Director: F.W. Murnau
Starring: Emil Jannings
For a visual medium, film tends to rely a lot on words – from dialogue to voice-overs to inter-titles, words can play a large part in conveying and advancing stories. With The Last Laugh, F.W. Murnau shows just how effectively a story can be told in the absence of words. This is a silent film with just one inter-title (officially, that is; at the beginning there’s a close-up of a letter and at the end a close-up of a newspaper article, both of which could qualify as inter-titles in a casual sense), which might sound daunting but the end result is a thing of absolute beauty.
The story is simple. Emil Jannings stars as a doorman at a fancy hotel who takes pride in his work and especially in his uniform. One day he arrives at the hotel to find another man - a younger, more virile man - standing at the door in the uniform and he’s informed by the management that he’s no longer seen as fit for the physically demanding job. Rather than being fired, though, he's simply demoted to bathroom attendant - a symbolic last stop if ever there was one given that the man he's replacing is being demoted from bathroom attendant to resident in a home for the elderly.
This transition is devastating to him because being a doorman isn’t just his job, but his entire identity; when they strip him of the uniform, they might as well be stripping the very skin from his bones. He becomes desperate and steals the uniform back, wearing it home so that his family and neighbours won’t know the truth. It isn't long, however, before the truth does come out and he finds himself the subject of derision by the people around him, who take great pleasure in taking him down a peg.
The doorman is thoroughly humiliated, defeated and demoralized as he's forced to accept that he's lost his uniform and his position. If the film ended here, it would be pure tragedy, but then there's that one inter-title, the one which introduces an epilogue that only works because it acknowlegdes that it shouldn't work at all. The filmmakers take pity on the doorman and allow him to have the last laugh and we the audience allow them to get away with it because after watching him get kicked around for the better part of an hour and a half, we want to see him turn it around no matter how fantastical the circumstances.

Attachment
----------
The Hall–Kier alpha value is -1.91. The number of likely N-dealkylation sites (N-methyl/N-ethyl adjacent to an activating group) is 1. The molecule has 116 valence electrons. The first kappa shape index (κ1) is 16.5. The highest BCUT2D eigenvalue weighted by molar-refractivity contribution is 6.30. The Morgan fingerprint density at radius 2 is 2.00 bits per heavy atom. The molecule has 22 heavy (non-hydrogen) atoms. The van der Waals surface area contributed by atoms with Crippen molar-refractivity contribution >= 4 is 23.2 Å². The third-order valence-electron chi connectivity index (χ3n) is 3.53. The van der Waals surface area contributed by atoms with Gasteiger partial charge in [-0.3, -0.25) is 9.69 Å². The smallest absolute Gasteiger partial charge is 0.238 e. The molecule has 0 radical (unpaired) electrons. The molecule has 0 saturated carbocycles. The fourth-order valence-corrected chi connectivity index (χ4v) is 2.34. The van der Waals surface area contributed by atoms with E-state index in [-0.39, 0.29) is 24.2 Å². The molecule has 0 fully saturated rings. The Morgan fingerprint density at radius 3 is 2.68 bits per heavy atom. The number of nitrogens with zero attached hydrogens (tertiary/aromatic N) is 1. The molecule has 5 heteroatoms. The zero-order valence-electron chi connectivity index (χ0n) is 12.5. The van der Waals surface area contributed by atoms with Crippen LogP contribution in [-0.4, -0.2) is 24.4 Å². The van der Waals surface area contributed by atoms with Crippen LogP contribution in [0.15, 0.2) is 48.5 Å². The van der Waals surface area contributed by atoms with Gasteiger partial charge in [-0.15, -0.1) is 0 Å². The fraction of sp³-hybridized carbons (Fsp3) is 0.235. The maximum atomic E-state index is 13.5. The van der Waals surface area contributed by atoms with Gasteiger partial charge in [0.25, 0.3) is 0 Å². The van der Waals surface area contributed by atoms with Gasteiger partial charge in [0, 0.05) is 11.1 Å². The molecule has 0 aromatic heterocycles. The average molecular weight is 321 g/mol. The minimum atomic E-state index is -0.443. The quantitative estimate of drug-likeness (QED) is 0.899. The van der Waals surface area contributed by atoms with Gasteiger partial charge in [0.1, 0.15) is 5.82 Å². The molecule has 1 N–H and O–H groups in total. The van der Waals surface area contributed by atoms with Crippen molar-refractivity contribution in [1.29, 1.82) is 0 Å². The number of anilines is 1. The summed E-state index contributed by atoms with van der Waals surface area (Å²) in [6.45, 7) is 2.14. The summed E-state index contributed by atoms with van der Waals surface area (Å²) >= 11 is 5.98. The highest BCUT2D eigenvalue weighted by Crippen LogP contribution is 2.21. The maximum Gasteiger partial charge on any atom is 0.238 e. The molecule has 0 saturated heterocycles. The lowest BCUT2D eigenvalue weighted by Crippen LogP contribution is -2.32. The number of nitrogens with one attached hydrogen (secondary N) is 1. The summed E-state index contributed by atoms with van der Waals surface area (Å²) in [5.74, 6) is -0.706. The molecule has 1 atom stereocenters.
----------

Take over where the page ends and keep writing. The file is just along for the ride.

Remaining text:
After seeing Nosferatu and Sunrise and loving both, I’ve been trying to seek out more Murnau and with just three films he’s solidified himself as one of my favourite filmmakers. Much like Sunrise, The Last Laugh unfolds in a graceful and dream-like fashion; at times it seems more like a ballet than a film, particularly a dream sequence in which the doorman imagines himself restored to his former glory. The film comes out of a period of time when movies didn’t actually move that much, when cameras didn’t have the same freedom that they do now. In this film and his others, Murnau consistently breaks free of the limitations standing in the way to create works of art that seem truly alive. His ability, as well as the performance by Jannings, which is so rich and full that it does not require words to support it, make it easy to forget about the lack of titles.